Compensated by commissions based on these premiums the independent agent has enjoyed a unique opportunity for growth in both his/her agency’s income and its value. While the last twenty years have seen marked shrinkage in the number of independent insurance agencies, the primary cause has been a continuing pattern of mergers resulting in fewer but, overall, larger average sized agencies. Among insurance companies and industry experts this trend is expected to continue. It is this merger activity and the resulting larger agency that provides lenders with the opportunity to build a portfolio of highly profitable, mid-size ($500,000 to multi-million dollar) loans and insurance companies with the opportunity to access sources of larger premium sales. Continue Reading →

Sep 062011

Is Arbitration A Trap For The Unwary Insurance Agency?

A Reprint from MEALEY’S LITIGATION REPORT: Insurance Vol. 21, #13 February 6, 2007

Commentary

By Peter H. Bickford

[Editor’s Note: Peter H. Bickford is an independent counselor and arbitrator to the insurance and reinsurance markets, with particular focus on dispute resolution, solvency, regulatory, agency and operational issues. In addition to being a practicing attorney for over 30 years, he has been an officer of both a life insurance company and of a broker oriented property/casualty insurance and reinsurance facility with line responsibility for contract and claims operations. He is an ARIASUS. certified arbitrator and umpire.

Copyright 2007 by the author. Response articles to this commentary are welcome.]

Arbitration has been a recognized standard for resolving disputes in the insurance industry for centuries, evolving from the need for global commerce to be able to rely on standard business practices and the prompt resolution of disputes.1 Over the past several decades, arbitration has become the preferred means of resolving disputes between insurers and their reinsurers. In this period the number of full-time reinsurance arbitrators, along with the number of law firms, consultants, and other experts specializing in this field, has skyrocketed.2 The arbitration boom has also begun to take hold in other areas as well, such as between insurers and commercial insureds and between insurance companies and their agents, with many insurers now including an arbitration clause in their standard producer or agency agreements. However, this expansion of the arbitration process beyond the reinsurance arena has its critics, and creates special problems for agencies that need to be considered. In his excellent article on the commercial history of arbitration and insurance,3 Continue Reading →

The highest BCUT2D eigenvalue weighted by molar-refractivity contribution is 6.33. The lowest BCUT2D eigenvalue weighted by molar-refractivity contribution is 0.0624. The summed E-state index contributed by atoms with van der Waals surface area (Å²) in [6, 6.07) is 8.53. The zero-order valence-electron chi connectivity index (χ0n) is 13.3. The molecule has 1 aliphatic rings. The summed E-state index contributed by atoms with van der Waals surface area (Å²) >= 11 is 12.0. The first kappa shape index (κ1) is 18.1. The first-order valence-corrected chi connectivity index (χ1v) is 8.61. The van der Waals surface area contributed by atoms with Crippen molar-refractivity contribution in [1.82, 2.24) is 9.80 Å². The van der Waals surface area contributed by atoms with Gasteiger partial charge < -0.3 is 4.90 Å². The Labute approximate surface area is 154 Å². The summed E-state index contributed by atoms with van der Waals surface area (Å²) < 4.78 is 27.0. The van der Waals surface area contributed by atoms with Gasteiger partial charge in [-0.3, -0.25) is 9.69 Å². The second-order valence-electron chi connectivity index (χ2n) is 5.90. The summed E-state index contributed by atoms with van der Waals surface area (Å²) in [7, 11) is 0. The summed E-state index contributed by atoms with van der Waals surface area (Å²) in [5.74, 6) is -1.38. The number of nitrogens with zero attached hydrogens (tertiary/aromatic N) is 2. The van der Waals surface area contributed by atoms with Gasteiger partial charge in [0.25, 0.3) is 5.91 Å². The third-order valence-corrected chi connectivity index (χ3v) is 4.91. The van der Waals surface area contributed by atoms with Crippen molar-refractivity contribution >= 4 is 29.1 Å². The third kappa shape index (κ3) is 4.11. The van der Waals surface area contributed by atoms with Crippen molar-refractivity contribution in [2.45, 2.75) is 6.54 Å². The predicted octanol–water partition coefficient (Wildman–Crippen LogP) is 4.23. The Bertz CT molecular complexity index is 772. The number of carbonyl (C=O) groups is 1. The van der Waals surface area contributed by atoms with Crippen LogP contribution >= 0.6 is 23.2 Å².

Apr 212011

Insurance Agency Perpetuation Planning

Defining Perpetuation and Business Succession – Best Practices for Insurance Agencies

STOP, just for a moment, and answer a serious question: 

If you had been hit by a bus last night, what would have happened to the business of your insurance agency?

  • If you aren’t sure, you need to do some Perpetuation Planning
  • If you imagined uncertainty, even chaos, for your family and your employees, you need to do some Business Succession Planning.
  • If you realized that there would be an immediate and possibly substantial loss in the insurance agency’s value, you need to do some planning.
  • If you have planned for such a contingency (or you just don’t care) you need to read no further.

Insurance Agency Perpetuation Plans

Advisors, consultants and your peers call your response to this question “Perpetuation Planning.”   In its simplicity, this is misleading.  What you need to plan is how and for whom to preserve your insurance agency’s value when a “triggering event” happens.  And one will happen to you. Continue Reading →